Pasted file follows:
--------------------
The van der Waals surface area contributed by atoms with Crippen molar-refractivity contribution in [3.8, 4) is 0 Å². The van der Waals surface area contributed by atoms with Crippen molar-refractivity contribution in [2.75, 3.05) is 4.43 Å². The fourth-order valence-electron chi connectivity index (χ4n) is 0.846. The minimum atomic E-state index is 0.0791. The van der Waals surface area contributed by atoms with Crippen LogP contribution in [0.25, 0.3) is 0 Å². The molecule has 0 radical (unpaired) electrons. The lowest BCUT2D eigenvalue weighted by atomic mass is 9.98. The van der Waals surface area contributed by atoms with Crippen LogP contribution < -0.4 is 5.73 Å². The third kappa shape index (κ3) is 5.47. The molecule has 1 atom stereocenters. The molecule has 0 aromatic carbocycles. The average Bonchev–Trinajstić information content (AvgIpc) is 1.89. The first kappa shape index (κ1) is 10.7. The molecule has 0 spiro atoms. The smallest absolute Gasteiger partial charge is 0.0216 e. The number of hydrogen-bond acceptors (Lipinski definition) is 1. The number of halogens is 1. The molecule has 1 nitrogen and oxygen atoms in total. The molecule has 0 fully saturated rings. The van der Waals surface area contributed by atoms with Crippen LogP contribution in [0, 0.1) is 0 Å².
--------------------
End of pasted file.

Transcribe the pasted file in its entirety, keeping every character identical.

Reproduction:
The van der Waals surface area contributed by atoms with Crippen molar-refractivity contribution in [3.8, 4) is 0 Å². The van der Waals surface area contributed by atoms with Crippen molar-refractivity contribution in [2.75, 3.05) is 4.43 Å². The fourth-order valence-electron chi connectivity index (χ4n) is 0.846. The minimum atomic E-state index is 0.0791. The van der Waals surface area contributed by atoms with Crippen LogP contribution in [0.25, 0.3) is 0 Å². The molecule has 0 radical (unpaired) electrons. The lowest BCUT2D eigenvalue weighted by atomic mass is 9.98. The van der Waals surface area contributed by atoms with Crippen LogP contribution < -0.4 is 5.73 Å². The third kappa shape index (κ3) is 5.47. The molecule has 1 atom stereocenters. The molecule has 0 aromatic carbocycles. The average Bonchev–Trinajstić information content (AvgIpc) is 1.89. The first kappa shape index (κ1) is 10.7. The molecule has 0 spiro atoms. The smallest absolute Gasteiger partial charge is 0.0216 e. The number of hydrogen-bond acceptors (Lipinski definition) is 1. The number of halogens is 1. The molecule has 1 nitrogen and oxygen atoms in total. The molecule has 0 fully saturated rings. The van der Waals surface area contributed by atoms with Crippen LogP contribution in [0, 0.1) is 0 Å².